The recognition memory experiments overwhelmingly use words as stimuli because the characteristics of words that affect encoding and retrieval such as frequency and concreteness are well documented and this allows experiments to be conducted with carefully controlled stimuli. Indeed research that addresses very similar issues to those asked here has been conducted using words as stimuli (Wixted and Mickes, 2010; Ingram et al., 2012). Indeed the dual-process vs. single-process theoretical framework is derived almost entirely from word recognition (for reviews see Yonelinas, 2002; Yonelinas and Parks, 2007). The research reported here is intended to complement this body of knowledge by demonstrating that its findings are relevant in the domain that originally formed the basis of the field itself.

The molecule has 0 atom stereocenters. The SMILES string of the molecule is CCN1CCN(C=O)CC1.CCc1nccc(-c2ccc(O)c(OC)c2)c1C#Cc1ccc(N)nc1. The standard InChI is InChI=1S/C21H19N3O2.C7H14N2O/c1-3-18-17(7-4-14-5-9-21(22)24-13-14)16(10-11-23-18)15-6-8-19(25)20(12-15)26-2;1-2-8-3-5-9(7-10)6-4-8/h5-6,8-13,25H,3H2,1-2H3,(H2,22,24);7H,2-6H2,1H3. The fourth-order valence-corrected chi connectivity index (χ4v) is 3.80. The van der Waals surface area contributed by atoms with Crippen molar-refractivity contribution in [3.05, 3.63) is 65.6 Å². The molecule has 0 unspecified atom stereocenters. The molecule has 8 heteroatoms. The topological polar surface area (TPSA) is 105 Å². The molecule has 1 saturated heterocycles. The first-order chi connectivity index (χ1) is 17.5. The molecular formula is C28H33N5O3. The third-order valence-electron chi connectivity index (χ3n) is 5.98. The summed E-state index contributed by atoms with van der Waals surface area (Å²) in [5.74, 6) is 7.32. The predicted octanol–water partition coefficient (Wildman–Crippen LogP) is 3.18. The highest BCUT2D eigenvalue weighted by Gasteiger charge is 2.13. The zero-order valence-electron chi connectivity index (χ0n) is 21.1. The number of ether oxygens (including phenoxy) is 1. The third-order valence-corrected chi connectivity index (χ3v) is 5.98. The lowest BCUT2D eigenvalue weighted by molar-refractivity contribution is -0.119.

One final important issue is how we should interpret recognition responses that in our Experiment 2 participants reported as being based on familiarity (i.e., knowing), but which are also accompanied with a the retrieval of accurate contextual details. This is an issue at the heart of the recognition memory literature and in theoretical terms at least, defines the distinction between recollection and familiarity-based memory. The traditional view is that recollection encodes context (or is defined by the retrieval of contextual details) and familiarity does not. There are therefore three possible interpretations of our data. One possibility is that know responses were “contaminated” by recollection-based memory, presumably because the participants failed to follow or understand the instructions. We feel that this explanation is unlikely because we used a modification of the standard instructions and was precisely the hypothesis that we set out to test. Indeed it only makes sense to talk about contamination of familiarity with recollection if one adopts a dual-process perspective. The second is that the two processes are not separate processes at all. This interpretation too seems unlikely on the basis of the weight and diversity of evidence for some separation of processes. The third is that recollection and familiarity-based memory processes are not exclusively defined by the encoding of contextual information. Indeed, similar studies point to processes that are distinguished separate dimensions or signals that contribute to a recognition response (Wixted and Mickes, 2010; Ingram et al., 2012). Alternatively we may have observed the accurate context memory for items that had been attributed as familiarity-based is because we used a forced-choice procedure and so may have elicited knowledge that may not have been revealed in less sensitive tests of source memory such as recall.